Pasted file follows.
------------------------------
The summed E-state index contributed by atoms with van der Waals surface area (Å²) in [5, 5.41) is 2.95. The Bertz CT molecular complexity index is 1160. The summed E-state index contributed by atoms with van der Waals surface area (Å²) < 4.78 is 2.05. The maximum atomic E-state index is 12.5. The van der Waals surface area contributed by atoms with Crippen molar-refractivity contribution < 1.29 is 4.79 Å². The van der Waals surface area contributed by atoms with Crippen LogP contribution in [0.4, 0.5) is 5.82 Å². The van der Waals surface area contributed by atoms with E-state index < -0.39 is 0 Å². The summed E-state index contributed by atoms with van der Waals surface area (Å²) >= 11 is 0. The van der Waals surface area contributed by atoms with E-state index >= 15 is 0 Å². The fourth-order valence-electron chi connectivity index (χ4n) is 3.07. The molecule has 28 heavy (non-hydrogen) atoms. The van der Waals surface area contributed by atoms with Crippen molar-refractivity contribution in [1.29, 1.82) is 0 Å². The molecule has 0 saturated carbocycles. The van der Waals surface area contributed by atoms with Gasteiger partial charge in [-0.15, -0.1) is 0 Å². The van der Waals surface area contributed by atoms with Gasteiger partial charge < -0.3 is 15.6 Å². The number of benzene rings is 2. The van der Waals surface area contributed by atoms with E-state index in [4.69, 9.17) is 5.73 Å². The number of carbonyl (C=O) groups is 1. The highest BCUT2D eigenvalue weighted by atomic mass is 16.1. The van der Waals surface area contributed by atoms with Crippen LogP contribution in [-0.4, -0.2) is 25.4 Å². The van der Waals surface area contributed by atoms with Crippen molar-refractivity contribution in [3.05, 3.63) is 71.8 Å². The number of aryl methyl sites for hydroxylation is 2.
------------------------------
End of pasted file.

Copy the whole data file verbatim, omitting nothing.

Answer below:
The summed E-state index contributed by atoms with van der Waals surface area (Å²) in [5, 5.41) is 2.95. The Bertz CT molecular complexity index is 1160. The summed E-state index contributed by atoms with van der Waals surface area (Å²) < 4.78 is 2.05. The maximum atomic E-state index is 12.5. The van der Waals surface area contributed by atoms with Crippen molar-refractivity contribution < 1.29 is 4.79 Å². The van der Waals surface area contributed by atoms with Crippen LogP contribution in [0.4, 0.5) is 5.82 Å². The van der Waals surface area contributed by atoms with E-state index < -0.39 is 0 Å². The summed E-state index contributed by atoms with van der Waals surface area (Å²) >= 11 is 0. The van der Waals surface area contributed by atoms with E-state index >= 15 is 0 Å². The fourth-order valence-electron chi connectivity index (χ4n) is 3.07. The molecule has 28 heavy (non-hydrogen) atoms. The van der Waals surface area contributed by atoms with Crippen molar-refractivity contribution in [1.29, 1.82) is 0 Å². The molecule has 0 saturated carbocycles. The van der Waals surface area contributed by atoms with Gasteiger partial charge in [-0.15, -0.1) is 0 Å². The van der Waals surface area contributed by atoms with Gasteiger partial charge < -0.3 is 15.6 Å². The number of benzene rings is 2. The van der Waals surface area contributed by atoms with E-state index in [4.69, 9.17) is 5.73 Å². The number of carbonyl (C=O) groups is 1. The highest BCUT2D eigenvalue weighted by atomic mass is 16.1. The van der Waals surface area contributed by atoms with Crippen LogP contribution in [-0.4, -0.2) is 25.4 Å². The van der Waals surface area contributed by atoms with Crippen molar-refractivity contribution in [3.05, 3.63) is 71.8 Å². The number of aryl methyl sites for hydroxylation is 2.